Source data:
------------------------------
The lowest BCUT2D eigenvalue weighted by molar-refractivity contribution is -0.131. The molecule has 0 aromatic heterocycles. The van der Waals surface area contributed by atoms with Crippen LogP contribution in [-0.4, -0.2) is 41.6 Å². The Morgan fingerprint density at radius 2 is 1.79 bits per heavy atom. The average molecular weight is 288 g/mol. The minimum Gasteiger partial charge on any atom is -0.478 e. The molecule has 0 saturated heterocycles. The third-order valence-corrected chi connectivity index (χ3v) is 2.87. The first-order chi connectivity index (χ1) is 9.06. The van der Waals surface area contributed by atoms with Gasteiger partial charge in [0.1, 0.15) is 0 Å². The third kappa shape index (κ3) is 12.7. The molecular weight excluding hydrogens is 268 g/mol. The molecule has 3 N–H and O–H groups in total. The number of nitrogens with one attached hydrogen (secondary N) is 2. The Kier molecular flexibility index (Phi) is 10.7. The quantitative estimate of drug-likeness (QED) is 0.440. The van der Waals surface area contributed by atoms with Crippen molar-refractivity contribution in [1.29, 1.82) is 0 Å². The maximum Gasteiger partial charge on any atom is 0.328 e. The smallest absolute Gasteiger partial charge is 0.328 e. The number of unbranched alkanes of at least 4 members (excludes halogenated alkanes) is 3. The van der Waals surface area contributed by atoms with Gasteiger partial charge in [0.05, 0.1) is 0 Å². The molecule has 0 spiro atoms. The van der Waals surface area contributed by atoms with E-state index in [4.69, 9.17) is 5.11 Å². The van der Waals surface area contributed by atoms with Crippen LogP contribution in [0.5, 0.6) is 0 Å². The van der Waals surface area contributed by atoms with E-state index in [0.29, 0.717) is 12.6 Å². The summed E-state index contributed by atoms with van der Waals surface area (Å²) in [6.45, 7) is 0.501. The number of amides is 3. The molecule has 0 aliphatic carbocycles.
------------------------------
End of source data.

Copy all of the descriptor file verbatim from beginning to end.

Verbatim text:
The lowest BCUT2D eigenvalue weighted by molar-refractivity contribution is -0.131. The molecule has 0 aromatic heterocycles. The van der Waals surface area contributed by atoms with Crippen LogP contribution in [-0.4, -0.2) is 41.6 Å². The Morgan fingerprint density at radius 2 is 1.79 bits per heavy atom. The average molecular weight is 288 g/mol. The minimum Gasteiger partial charge on any atom is -0.478 e. The molecule has 0 saturated heterocycles. The third-order valence-corrected chi connectivity index (χ3v) is 2.87. The first-order chi connectivity index (χ1) is 9.06. The van der Waals surface area contributed by atoms with Gasteiger partial charge in [0.1, 0.15) is 0 Å². The third kappa shape index (κ3) is 12.7. The molecular weight excluding hydrogens is 268 g/mol. The molecule has 3 N–H and O–H groups in total. The number of nitrogens with one attached hydrogen (secondary N) is 2. The Kier molecular flexibility index (Phi) is 10.7. The quantitative estimate of drug-likeness (QED) is 0.440. The van der Waals surface area contributed by atoms with Crippen molar-refractivity contribution in [1.29, 1.82) is 0 Å². The maximum Gasteiger partial charge on any atom is 0.328 e. The smallest absolute Gasteiger partial charge is 0.328 e. The number of unbranched alkanes of at least 4 members (excludes halogenated alkanes) is 3. The van der Waals surface area contributed by atoms with Gasteiger partial charge in [0.05, 0.1) is 0 Å². The molecule has 0 spiro atoms. The van der Waals surface area contributed by atoms with E-state index in [4.69, 9.17) is 5.11 Å². The van der Waals surface area contributed by atoms with Crippen LogP contribution in [0.5, 0.6) is 0 Å². The van der Waals surface area contributed by atoms with E-state index in [0.29, 0.717) is 12.6 Å². The summed E-state index contributed by atoms with van der Waals surface area (Å²) in [6.45, 7) is 0.501. The number of amides is 3. The molecule has 0 aliphatic carbocycles.